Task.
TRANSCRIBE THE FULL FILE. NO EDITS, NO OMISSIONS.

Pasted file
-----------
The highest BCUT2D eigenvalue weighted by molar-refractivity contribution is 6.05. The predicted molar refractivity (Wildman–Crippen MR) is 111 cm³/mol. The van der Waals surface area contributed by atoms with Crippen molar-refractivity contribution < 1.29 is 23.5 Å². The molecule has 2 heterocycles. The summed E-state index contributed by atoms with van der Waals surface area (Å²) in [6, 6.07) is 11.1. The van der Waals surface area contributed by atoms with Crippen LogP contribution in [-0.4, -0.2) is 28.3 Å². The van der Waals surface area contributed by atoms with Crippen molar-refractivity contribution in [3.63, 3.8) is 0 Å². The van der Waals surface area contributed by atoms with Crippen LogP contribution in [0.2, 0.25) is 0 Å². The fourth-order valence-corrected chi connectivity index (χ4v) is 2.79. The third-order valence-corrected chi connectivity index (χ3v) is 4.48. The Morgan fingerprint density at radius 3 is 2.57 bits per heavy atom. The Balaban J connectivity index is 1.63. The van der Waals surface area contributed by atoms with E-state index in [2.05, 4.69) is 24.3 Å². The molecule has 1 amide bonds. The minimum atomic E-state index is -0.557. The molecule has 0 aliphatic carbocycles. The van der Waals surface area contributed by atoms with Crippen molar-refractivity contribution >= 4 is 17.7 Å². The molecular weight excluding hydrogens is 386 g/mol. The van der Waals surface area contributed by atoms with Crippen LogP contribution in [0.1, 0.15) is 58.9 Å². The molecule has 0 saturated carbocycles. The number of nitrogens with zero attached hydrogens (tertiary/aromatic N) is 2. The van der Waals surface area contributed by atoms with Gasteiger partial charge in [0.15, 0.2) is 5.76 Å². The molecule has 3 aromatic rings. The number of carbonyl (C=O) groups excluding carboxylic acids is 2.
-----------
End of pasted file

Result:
The highest BCUT2D eigenvalue weighted by molar-refractivity contribution is 6.05. The predicted molar refractivity (Wildman–Crippen MR) is 111 cm³/mol. The van der Waals surface area contributed by atoms with Crippen molar-refractivity contribution < 1.29 is 23.5 Å². The molecule has 2 heterocycles. The summed E-state index contributed by atoms with van der Waals surface area (Å²) in [6, 6.07) is 11.1. The van der Waals surface area contributed by atoms with Crippen LogP contribution in [-0.4, -0.2) is 28.3 Å². The van der Waals surface area contributed by atoms with Crippen molar-refractivity contribution in [3.63, 3.8) is 0 Å². The van der Waals surface area contributed by atoms with Crippen LogP contribution in [0.2, 0.25) is 0 Å². The fourth-order valence-corrected chi connectivity index (χ4v) is 2.79. The third-order valence-corrected chi connectivity index (χ3v) is 4.48. The Morgan fingerprint density at radius 3 is 2.57 bits per heavy atom. The Balaban J connectivity index is 1.63. The van der Waals surface area contributed by atoms with E-state index in [2.05, 4.69) is 24.3 Å². The molecule has 1 amide bonds. The minimum atomic E-state index is -0.557. The molecule has 0 aliphatic carbocycles. The van der Waals surface area contributed by atoms with Crippen molar-refractivity contribution >= 4 is 17.7 Å². The molecular weight excluding hydrogens is 386 g/mol. The van der Waals surface area contributed by atoms with Crippen LogP contribution in [0.1, 0.15) is 58.9 Å². The molecule has 0 saturated carbocycles. The number of nitrogens with zero attached hydrogens (tertiary/aromatic N) is 2. The van der Waals surface area contributed by atoms with Gasteiger partial charge in [0.15, 0.2) is 5.76 Å². The molecule has 3 aromatic rings. The number of carbonyl (C=O) groups excluding carboxylic acids is 2.